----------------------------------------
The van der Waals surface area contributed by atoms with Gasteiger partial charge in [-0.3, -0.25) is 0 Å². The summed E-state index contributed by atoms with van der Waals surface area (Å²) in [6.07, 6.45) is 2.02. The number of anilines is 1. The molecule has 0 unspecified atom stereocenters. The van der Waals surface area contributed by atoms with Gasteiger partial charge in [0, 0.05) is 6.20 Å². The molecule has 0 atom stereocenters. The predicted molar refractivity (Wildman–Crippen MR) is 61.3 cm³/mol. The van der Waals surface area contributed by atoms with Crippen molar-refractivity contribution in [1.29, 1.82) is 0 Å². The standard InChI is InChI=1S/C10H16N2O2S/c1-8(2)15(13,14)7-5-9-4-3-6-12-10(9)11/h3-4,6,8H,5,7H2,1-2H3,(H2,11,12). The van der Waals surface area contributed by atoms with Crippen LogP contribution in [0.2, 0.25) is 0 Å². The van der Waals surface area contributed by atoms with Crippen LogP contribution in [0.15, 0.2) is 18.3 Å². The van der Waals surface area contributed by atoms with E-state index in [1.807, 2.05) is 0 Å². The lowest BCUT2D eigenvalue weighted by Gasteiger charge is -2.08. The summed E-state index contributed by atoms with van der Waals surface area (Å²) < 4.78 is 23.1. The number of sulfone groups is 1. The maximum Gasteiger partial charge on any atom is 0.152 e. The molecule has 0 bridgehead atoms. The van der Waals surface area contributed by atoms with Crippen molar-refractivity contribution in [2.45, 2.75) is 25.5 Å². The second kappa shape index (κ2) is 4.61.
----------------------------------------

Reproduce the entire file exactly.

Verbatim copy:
The van der Waals surface area contributed by atoms with Gasteiger partial charge in [-0.3, -0.25) is 0 Å². The summed E-state index contributed by atoms with van der Waals surface area (Å²) in [6.07, 6.45) is 2.02. The number of anilines is 1. The molecule has 0 unspecified atom stereocenters. The van der Waals surface area contributed by atoms with Gasteiger partial charge in [0, 0.05) is 6.20 Å². The molecule has 0 atom stereocenters. The predicted molar refractivity (Wildman–Crippen MR) is 61.3 cm³/mol. The van der Waals surface area contributed by atoms with Crippen molar-refractivity contribution in [1.29, 1.82) is 0 Å². The standard InChI is InChI=1S/C10H16N2O2S/c1-8(2)15(13,14)7-5-9-4-3-6-12-10(9)11/h3-4,6,8H,5,7H2,1-2H3,(H2,11,12). The van der Waals surface area contributed by atoms with Crippen LogP contribution in [0.2, 0.25) is 0 Å². The van der Waals surface area contributed by atoms with Crippen LogP contribution in [0.15, 0.2) is 18.3 Å². The van der Waals surface area contributed by atoms with E-state index in [1.807, 2.05) is 0 Å². The lowest BCUT2D eigenvalue weighted by Gasteiger charge is -2.08. The summed E-state index contributed by atoms with van der Waals surface area (Å²) < 4.78 is 23.1. The number of sulfone groups is 1. The maximum Gasteiger partial charge on any atom is 0.152 e. The molecule has 0 bridgehead atoms. The van der Waals surface area contributed by atoms with Crippen molar-refractivity contribution in [2.45, 2.75) is 25.5 Å². The second kappa shape index (κ2) is 4.61.